- The High Court decision of Fairfax Media Publications Pty Ltd v Voller; Nationwide News Pty Limited v Voller; Australian News Channel Pty Ltd v Voller is a case of narrow issue but has far-reaching consequences.
- By majority, the Court found that because the news outlets intentionally published a public Facebook page with stories and links that invited third-party comments, they were considered to have facilitated, encouraged and assisted the publication of those comments.
- Any business that hosts a website or social media page should review their social media engagement processes and take steps to either prevent or moderate comments to reduce the risk of defamation liability.
The confluence of the social media juggernaut Facebook and an assortment of cases, including some from the 19th century, is surely a rare bird. But it emerged recently in full flight in the High Court of Australia in a case of narrow issue but far-reaching consequences. It is the much-anticipated David & Goliath-esque Fairfax Media Publications Pty Ltd v Voller; Nationwide News Pty Limited v Voller; Australian News Channel Pty Ltd v Voller  HCA 27. The issue concerned the meaning of ‘publisher’ in Australian defamation law.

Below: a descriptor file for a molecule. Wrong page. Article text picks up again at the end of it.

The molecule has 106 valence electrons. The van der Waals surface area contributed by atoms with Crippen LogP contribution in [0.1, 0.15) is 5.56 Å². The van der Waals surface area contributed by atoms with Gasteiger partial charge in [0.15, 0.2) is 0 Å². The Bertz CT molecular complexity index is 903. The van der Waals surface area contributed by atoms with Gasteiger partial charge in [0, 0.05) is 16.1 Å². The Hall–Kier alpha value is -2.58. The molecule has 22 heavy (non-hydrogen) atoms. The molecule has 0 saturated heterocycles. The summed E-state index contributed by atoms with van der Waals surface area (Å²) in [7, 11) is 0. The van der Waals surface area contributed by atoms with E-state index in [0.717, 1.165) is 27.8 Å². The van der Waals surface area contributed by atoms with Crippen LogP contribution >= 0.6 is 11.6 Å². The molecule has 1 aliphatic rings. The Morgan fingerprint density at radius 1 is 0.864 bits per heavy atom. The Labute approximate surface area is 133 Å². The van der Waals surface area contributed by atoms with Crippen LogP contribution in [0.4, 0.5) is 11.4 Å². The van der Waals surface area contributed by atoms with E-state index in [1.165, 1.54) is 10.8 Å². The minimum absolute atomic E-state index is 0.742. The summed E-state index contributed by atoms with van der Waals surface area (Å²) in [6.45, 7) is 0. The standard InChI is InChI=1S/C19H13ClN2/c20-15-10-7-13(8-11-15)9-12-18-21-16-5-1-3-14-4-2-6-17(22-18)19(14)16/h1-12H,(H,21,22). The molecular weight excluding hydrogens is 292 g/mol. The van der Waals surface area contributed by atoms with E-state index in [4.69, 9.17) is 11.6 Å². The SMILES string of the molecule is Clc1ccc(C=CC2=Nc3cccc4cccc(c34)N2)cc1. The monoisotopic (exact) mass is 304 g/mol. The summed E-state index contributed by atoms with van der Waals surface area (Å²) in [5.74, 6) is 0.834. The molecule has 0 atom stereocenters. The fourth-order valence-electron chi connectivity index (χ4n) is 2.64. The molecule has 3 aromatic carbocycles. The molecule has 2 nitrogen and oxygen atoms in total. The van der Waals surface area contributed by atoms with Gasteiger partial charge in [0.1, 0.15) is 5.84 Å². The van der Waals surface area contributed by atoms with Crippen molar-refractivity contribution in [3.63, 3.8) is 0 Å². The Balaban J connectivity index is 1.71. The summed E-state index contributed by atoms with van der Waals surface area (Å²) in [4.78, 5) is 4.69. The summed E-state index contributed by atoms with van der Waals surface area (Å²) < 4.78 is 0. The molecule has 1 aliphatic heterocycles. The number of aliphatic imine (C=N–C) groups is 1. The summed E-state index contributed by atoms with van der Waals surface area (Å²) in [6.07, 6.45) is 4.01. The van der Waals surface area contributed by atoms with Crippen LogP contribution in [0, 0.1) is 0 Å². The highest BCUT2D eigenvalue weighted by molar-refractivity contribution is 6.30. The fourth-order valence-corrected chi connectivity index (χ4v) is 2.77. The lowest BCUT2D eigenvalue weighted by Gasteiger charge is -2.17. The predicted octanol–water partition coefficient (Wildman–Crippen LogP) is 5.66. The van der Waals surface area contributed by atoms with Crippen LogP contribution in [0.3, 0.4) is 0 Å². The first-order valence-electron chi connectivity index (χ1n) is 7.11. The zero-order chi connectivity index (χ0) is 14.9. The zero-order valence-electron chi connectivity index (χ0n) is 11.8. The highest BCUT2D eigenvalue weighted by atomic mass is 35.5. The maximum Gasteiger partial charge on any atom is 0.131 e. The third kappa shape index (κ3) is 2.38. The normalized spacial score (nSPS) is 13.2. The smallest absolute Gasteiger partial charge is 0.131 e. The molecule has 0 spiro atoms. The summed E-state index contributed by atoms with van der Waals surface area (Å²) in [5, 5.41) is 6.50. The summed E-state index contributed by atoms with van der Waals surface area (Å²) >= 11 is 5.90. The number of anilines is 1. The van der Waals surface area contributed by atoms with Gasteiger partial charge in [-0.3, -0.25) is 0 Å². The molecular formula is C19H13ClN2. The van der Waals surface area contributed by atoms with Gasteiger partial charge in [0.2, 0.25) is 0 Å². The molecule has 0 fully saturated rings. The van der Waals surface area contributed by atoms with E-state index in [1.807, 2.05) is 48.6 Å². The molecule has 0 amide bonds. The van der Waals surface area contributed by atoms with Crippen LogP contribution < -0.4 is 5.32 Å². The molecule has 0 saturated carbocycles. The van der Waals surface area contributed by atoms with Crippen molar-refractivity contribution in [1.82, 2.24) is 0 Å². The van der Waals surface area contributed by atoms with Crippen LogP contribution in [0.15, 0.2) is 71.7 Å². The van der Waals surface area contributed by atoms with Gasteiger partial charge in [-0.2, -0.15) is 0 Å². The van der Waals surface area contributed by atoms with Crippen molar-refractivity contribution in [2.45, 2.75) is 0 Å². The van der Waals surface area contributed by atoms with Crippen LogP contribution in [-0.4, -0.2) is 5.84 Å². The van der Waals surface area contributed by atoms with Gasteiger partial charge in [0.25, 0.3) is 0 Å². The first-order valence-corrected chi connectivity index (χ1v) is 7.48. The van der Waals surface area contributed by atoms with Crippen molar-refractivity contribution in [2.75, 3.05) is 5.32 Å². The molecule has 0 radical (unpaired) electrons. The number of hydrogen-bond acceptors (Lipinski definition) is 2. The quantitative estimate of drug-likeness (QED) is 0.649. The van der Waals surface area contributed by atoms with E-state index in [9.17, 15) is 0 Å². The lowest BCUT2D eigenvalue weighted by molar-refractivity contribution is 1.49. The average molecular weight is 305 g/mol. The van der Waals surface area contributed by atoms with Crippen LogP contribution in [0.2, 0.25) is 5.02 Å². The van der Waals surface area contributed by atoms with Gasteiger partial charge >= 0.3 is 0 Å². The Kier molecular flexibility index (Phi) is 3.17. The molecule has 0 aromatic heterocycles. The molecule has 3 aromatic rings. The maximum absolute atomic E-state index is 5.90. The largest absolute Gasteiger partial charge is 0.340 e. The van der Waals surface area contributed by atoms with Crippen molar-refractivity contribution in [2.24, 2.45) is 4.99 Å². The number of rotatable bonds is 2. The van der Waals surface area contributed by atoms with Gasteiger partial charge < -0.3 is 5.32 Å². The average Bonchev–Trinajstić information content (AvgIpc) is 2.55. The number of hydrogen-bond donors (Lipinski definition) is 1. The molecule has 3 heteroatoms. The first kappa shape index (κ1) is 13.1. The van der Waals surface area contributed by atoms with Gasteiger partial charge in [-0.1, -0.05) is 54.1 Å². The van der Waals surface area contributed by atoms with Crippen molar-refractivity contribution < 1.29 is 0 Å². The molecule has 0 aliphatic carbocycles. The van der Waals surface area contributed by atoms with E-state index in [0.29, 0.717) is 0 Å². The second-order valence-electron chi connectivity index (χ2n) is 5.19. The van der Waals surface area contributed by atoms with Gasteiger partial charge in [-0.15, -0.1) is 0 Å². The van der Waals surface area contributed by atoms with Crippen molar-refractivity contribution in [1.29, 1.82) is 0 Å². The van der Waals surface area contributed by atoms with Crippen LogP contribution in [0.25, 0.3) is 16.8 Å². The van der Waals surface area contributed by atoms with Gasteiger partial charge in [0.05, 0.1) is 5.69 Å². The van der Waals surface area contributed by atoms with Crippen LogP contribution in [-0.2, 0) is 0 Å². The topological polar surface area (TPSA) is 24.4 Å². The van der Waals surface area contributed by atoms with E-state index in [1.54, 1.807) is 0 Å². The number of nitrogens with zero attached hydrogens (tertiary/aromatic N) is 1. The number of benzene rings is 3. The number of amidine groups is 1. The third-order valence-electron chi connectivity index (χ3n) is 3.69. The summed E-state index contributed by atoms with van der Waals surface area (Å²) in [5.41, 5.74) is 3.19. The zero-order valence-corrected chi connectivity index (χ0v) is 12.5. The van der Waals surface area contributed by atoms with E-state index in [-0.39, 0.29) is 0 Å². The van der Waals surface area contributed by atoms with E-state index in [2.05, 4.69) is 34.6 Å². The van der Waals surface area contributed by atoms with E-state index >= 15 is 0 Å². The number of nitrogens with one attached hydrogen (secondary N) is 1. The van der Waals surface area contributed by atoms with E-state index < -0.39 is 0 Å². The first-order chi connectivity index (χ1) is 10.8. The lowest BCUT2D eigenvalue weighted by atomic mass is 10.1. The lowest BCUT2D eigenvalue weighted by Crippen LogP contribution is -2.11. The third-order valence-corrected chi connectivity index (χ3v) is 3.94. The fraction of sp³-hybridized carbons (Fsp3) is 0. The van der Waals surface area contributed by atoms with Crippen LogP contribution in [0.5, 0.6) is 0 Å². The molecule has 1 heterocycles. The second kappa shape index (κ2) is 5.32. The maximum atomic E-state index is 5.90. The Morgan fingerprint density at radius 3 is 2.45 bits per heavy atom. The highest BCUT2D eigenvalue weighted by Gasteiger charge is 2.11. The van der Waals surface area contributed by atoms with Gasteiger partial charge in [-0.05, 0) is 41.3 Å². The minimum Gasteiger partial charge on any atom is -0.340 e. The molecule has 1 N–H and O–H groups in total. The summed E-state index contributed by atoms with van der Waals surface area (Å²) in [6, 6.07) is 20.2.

The decision has sent shockwaves throughout Australian media. By a 5:2 majority decision, the gravamen is that a media outlet is legally responsible as a ‘publisher’ for defamatory comments made by readers on its Facebook page. This means, at least in theory, that anyone holding a social media page can be sued over disparaging comments posted by random group members – even ‘trolls’ – regardless of whether the host is aware of the comment.
The factual context of the case is both fascinating yet beguiling from a ‘future ramification’ perspective. The appellants were three major news companies. They each maintained a Facebook account on which they published news stories. Readers could leave ‘comments’ or ‘likes’ on the posts. One such news story concerned Dylan Voller – a young Aboriginal man whose poor treatment in youth detention sparked a 2016 royal commission. Mr Voller commenced defamation action against the news outlets for comments made by members of the public on the news outlets’ Facebook pages. He alleged each news outlet was a ‘publisher’ of the third-party comments under defamation law.
An essential element of Australian defamation law is that material must be ‘published’ for it to be defamatory. Publication is the process by which a defamatory statement or imputation is conveyed. Defamatory material can be published even if there is no intent to defame. Crucially for the Voller case, defamatory material can also be published by failing to act.